Morgan and Pollock (1977) examined two forms of cognitive strategies by elite and amateur athletes when hitting the wall; According to Morgan and Pollock (1977) elite runners used more associative cognitive strategies, referring to thoughts or behaviors that related to “paying attention to the body and the physical factors critical to performance” (Buman et al., 2008, p. 285) in order to cope with HTW. In contrast, amateur athletes used more dissociative strategies, “characterized as a type of self-hypnosis in which runners purposely try to cut themselves off from the sensory feedback they would normally receive from their body during the run” (Buman et al., 2008, p. 285).
Addressing perceived threats as well as stressors experienced by runners is a common and effective intervention strategy used for preventing HTW (Buman et al, p. 298; Stevenson & Biddle, 1998). Moreover, such psychological skills as arousal control to address relaxation during the event, imagery to work through the perceived threats and challenges during the race, and reframing to modify runners’ maladaptive perceptions of the event are effective sport psychologically-specific strategies for HTW intervention (Crust & Azadi, 2009).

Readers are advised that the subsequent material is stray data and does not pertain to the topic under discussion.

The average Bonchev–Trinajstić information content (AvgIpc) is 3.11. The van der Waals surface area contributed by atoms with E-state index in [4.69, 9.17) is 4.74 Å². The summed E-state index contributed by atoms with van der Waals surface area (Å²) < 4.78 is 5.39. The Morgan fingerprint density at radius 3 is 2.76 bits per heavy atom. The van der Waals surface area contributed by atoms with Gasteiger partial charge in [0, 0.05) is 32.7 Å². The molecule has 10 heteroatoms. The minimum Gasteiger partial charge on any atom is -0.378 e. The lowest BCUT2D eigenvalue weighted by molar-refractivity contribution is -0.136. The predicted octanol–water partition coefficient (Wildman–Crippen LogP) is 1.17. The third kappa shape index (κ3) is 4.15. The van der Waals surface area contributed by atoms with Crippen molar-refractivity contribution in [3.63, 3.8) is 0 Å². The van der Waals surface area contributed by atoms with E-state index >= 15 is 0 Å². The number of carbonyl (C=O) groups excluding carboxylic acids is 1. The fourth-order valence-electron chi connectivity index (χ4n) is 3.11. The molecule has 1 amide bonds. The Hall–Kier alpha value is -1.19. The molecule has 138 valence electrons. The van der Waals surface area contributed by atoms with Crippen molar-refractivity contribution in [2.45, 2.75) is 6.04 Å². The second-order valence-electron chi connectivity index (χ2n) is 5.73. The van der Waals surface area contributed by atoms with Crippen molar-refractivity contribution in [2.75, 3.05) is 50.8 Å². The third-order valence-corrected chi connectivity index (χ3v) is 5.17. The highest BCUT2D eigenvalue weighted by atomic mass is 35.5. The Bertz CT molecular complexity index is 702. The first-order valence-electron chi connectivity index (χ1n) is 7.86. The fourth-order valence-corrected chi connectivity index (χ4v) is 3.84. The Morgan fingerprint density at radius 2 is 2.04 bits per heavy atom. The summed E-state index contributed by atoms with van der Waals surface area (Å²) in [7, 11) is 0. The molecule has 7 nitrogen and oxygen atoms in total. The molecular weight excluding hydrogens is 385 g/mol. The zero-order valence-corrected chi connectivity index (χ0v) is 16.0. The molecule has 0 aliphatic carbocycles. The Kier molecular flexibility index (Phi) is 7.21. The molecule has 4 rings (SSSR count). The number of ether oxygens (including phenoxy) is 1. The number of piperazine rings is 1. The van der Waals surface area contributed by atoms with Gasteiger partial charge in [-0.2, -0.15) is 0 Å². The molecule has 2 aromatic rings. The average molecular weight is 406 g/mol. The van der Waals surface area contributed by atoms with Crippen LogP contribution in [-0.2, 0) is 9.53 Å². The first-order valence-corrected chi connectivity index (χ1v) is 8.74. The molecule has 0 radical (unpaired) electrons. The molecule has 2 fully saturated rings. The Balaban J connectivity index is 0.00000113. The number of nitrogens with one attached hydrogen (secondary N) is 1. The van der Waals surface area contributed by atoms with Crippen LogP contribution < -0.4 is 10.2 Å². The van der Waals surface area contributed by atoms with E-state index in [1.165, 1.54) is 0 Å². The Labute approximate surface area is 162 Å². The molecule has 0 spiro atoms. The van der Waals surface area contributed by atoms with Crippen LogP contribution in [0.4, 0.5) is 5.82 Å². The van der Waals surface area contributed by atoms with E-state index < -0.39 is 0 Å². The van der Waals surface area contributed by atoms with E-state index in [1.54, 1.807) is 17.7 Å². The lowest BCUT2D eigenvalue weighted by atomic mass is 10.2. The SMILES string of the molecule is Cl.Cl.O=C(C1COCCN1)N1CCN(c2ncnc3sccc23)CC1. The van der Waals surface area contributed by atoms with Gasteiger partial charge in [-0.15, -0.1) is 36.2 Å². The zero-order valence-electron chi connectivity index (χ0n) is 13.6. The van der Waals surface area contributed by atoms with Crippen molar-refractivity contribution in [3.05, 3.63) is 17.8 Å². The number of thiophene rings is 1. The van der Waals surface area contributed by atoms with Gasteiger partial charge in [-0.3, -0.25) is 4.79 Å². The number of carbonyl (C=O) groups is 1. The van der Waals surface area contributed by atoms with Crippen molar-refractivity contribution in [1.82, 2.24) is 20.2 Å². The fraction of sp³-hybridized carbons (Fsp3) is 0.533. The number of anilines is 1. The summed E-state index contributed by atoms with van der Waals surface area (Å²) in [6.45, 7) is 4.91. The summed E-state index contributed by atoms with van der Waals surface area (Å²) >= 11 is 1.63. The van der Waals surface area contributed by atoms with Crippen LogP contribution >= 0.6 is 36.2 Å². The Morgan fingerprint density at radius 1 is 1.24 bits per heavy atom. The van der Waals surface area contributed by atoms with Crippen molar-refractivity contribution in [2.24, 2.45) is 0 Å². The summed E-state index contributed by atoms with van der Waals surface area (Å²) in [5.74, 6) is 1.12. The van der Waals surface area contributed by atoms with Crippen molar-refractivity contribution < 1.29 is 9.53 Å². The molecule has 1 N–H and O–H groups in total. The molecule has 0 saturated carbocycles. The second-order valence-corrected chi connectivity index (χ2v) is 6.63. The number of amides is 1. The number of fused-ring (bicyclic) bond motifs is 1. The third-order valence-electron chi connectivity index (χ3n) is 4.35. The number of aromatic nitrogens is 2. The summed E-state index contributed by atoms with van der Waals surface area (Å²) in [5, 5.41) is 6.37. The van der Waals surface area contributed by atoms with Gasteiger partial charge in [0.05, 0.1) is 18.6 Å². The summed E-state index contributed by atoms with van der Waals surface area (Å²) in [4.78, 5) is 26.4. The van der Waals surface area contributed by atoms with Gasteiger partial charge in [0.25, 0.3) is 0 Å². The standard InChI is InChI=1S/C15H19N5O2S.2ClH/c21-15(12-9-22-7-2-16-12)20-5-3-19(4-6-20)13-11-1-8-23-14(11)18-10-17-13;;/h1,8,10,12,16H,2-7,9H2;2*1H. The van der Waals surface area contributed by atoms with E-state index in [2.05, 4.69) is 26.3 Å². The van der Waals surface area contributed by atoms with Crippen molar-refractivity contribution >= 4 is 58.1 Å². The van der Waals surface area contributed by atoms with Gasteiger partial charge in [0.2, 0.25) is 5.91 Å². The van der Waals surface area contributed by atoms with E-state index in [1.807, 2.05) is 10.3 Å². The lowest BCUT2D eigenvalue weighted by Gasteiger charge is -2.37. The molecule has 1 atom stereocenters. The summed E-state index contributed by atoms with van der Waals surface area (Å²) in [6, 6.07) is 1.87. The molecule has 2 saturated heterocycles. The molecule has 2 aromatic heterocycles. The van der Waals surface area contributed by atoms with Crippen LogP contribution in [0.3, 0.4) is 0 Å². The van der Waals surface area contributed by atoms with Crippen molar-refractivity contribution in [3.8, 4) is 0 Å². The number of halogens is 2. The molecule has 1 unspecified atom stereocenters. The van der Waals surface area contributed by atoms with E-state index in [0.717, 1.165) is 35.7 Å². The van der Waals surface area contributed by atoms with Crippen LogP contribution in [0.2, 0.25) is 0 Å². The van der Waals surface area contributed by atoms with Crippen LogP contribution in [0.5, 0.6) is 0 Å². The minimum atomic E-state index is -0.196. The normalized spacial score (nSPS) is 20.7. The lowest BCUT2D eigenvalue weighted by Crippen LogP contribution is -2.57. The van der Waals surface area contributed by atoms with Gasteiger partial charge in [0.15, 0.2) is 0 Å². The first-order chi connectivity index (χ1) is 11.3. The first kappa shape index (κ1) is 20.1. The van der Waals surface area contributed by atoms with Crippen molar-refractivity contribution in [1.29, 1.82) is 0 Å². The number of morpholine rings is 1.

Marathon training is often dependent on a supportive and social running environment (Havenar & Lochbaum, 2007) as well as clarifying one’s purpose for running and goals for the marathon. Havenar and Lochbaum (2007) confirm that there are several motivating factors for individuals who finish their first marathon, with first time marathoners motivated to finish, in general, and veteran marathoners encouraged through social affiliation (Havenar & Lochbaum, 2007).
Joining a running group provides first time runners motivation through social interaction. Running groups are a good recommendation to provide runners assistance with adhering to a marathon training program. However, finding a running group whose running schedule, purpose for running (e.g., charity, performance, or social), and general running culture align with the first-timer’s can be a confusing and frustrating venture for any first time marathon runner thus causing many first time marathon runners to dismiss the importance and benefits of joining a running group for marathon training (Carter & Sachs, 2012).